24 Years Ago This Evening…

Our first program book cover by Sonia Hillios, an amazing artist who got her start doing our committee’s fanzines.

I was welcoming William Campbell, June Lockhart John DeLancie and about 1100 fans to Marriott’s Hunt Valley Inn for the first ever Farpoint convention. Actually, if memory serves, John arrived the morning of October 9th, and Bill and his lovely wife Tereza had arrived the previous night, and we had driven them to the Inner Harbor for dinner at their favorite local restaurant, The Chart House.

Farpoint had begun a year before, when OktoberTrek chair Sandy Zier-Teitler had confided in me that perhaps she didn’t want to hold a fourth OktoberTrek, even though it was a record-breakingly successful convention. Weekend sales clinched it–Sandy didn’t want to hold OktoberTrek 93; but, bless her, she was willing to let me take over her five-year contract with the hotel (at no small expense to herself.) I met with the committee and proposed a slimmed-down, lightweight convention that would return us to our small-town con roots, bring a single, fan favorite guest (George Takei), spend only $30,000, and meet its startup costs by selling lifetime memberships at $100 each.

We did bookmarks…

The committee talked me up to two guests (John DeLancie would be our co-headliner) and $45,000, a lot of money for a 20-something librarian to commit to backing. And they voted in an older, wiser fan, my mother-in-law Beverly Volker, as con chair.

Like all our first fliers, I think this was printed on green, probably a bright lime.

We created a quick and dirty flier, just to say, “We’re coming.” Paul Balze hand-drew our first logo, including the then-very-relevant shot of the Enterprises A and D warping out from a common origin point. In 1993, you see, Star Trek was media fandom, and the only controversy was between the two generations of the show, original and Next. So I named the con “Farpoint,” to reflect the premiere of STTNG, which had featured our beloved De Kelley to bridge the generations; and because our con was a bit far from Baltimore, in then-more-rural Hunt Valley; and because it seemed to suggest autumn and coolness.

We booked our guests, called in some favors from local celebrity friends, and I bought a laser printer for about a grand to create our first real flier.

The first flier with guests, including Cheap Treks! The show that year was, as I recall, “Trek at Nite” by Lance Woods.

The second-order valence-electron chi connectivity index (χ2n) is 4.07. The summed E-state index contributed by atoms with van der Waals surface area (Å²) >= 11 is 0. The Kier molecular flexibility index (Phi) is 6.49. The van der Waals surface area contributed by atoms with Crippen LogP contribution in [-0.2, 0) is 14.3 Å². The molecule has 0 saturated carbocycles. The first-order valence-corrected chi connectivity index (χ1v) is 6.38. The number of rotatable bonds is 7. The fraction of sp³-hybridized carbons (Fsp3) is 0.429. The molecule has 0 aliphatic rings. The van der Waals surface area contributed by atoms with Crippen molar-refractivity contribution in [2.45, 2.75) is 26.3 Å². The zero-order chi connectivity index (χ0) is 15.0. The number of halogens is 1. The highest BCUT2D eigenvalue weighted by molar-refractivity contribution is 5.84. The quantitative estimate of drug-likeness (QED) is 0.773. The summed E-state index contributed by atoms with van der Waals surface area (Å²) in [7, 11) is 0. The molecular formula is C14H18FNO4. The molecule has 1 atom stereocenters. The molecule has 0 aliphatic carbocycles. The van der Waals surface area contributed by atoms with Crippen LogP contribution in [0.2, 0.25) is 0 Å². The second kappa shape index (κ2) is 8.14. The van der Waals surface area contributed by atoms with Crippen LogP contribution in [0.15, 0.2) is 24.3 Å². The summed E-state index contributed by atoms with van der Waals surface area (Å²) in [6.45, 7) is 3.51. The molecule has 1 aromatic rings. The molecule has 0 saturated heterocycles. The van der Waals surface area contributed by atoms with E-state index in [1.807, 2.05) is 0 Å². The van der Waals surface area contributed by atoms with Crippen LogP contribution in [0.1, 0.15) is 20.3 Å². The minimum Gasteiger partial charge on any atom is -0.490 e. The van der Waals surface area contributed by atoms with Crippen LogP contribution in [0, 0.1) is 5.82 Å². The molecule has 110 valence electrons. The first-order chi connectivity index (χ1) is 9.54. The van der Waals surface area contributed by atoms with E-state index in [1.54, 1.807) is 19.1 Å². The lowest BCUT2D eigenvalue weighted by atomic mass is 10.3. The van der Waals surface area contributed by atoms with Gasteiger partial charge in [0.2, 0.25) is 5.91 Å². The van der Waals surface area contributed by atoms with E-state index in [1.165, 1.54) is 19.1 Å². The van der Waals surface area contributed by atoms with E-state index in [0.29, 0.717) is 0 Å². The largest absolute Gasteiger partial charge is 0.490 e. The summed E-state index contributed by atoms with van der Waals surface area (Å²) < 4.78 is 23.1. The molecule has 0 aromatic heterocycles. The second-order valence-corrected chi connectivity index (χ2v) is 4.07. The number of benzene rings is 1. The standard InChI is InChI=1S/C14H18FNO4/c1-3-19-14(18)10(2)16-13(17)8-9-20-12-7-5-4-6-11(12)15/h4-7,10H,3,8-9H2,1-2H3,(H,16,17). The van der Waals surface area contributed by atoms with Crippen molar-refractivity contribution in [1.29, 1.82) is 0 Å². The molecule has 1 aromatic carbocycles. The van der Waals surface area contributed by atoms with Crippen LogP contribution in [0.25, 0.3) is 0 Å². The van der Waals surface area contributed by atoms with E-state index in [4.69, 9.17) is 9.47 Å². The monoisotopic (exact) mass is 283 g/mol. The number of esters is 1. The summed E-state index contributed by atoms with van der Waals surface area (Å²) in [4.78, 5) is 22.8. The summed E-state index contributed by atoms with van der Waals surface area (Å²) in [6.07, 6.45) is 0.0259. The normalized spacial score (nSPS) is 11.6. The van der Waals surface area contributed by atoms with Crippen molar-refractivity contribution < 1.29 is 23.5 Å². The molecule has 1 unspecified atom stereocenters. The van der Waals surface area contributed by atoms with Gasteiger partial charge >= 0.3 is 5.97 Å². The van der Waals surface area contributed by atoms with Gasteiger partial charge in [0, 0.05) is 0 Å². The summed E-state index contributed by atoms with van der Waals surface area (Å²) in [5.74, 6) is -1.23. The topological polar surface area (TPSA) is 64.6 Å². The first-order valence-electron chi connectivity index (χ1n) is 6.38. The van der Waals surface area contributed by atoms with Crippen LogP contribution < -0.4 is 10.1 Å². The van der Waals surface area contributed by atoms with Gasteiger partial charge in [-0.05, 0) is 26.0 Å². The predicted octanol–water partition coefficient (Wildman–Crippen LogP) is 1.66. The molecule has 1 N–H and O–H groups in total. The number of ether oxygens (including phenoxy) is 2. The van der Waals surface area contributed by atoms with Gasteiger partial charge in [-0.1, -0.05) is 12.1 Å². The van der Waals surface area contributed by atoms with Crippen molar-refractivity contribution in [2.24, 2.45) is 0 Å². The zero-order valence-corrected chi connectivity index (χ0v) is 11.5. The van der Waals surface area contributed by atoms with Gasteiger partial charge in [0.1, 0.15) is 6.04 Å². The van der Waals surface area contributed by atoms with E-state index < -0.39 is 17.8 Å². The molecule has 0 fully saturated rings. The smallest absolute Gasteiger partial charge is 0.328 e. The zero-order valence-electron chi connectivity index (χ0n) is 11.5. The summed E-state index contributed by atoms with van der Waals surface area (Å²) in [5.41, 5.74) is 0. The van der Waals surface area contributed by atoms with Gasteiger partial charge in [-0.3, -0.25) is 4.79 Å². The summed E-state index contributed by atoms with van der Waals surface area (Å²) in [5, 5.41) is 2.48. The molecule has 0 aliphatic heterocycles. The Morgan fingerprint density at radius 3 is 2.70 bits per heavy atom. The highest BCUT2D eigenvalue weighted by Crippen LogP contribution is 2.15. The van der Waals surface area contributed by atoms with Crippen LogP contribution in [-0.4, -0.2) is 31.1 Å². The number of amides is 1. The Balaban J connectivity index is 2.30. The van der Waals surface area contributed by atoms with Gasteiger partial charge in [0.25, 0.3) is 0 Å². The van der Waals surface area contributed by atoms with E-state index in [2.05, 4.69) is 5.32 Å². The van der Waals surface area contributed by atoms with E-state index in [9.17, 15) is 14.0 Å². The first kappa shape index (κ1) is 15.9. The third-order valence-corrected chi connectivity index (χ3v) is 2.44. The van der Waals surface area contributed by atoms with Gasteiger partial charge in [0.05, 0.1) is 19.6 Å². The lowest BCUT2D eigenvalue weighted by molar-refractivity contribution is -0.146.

Lew Aide lent his desktop publishing magic to an improved version of it. It looked official for 1993, and memberships began pouring in.

By October, 1993, George Takei had canceled (to film the Peter-David-scripted Moontrap), Bev had dropped out, and I was sole owner of a suddenly very scary venture. I was disappointed that we didn’t break 2,000 attendees as OktoberTrek had, and as July sister-con Shore Leave was now doing. Still, I was addicted. At 28, I’d discovered something that let me be in charge, that let me show what I could do, that made me feel like something other than a poor librarian who, six years out of college, had not become a successful SF writer.

Sifting through my files tonight, I found some cherished souvenirs: some of the biggest checks I’d ever written, made out to celebrity actors; a check to the House of Ruth, our first charity, in honor of our beloved friend Gina Godwin, lost to domestic violence, a letter from June Lockhart, thanking me for tracking down for her two Lost in Space T-Shirts of a style she’d seen me wearing. She’d fallen in love with them. And, of course, my personal autograph collection–contracts I’d signed with our celebrity guests. Bittersweet memories as I look at the signatures of Jonathan Brandis, Michael Ansara, William Campbell and John Fiedler, all of whom have left us since their times at Farpoint.

I do wish I could have found a way to bring June Lockhart back. What a wonderful experience, working with her!

I only lasted eight years as the sole backer of Farpoint. In 2001, I stepped down and a new, committee-owned corporation was formed, under the leadership of my former program chair, Sharon Van Blarcom. But I stayed on, doing, well, pretty much whatever they asked me to. I’m still there, narrowing my job description every year, but still part of the family.

And, 24 years later, this family of which I’m only one of the founders is still going strong. So happy birthday, Farpoint, my middle child, or perhaps my foster child. You brought me good times, you stressed me out, you helped me grow. I guess we’ve both done all right these past 24 years.

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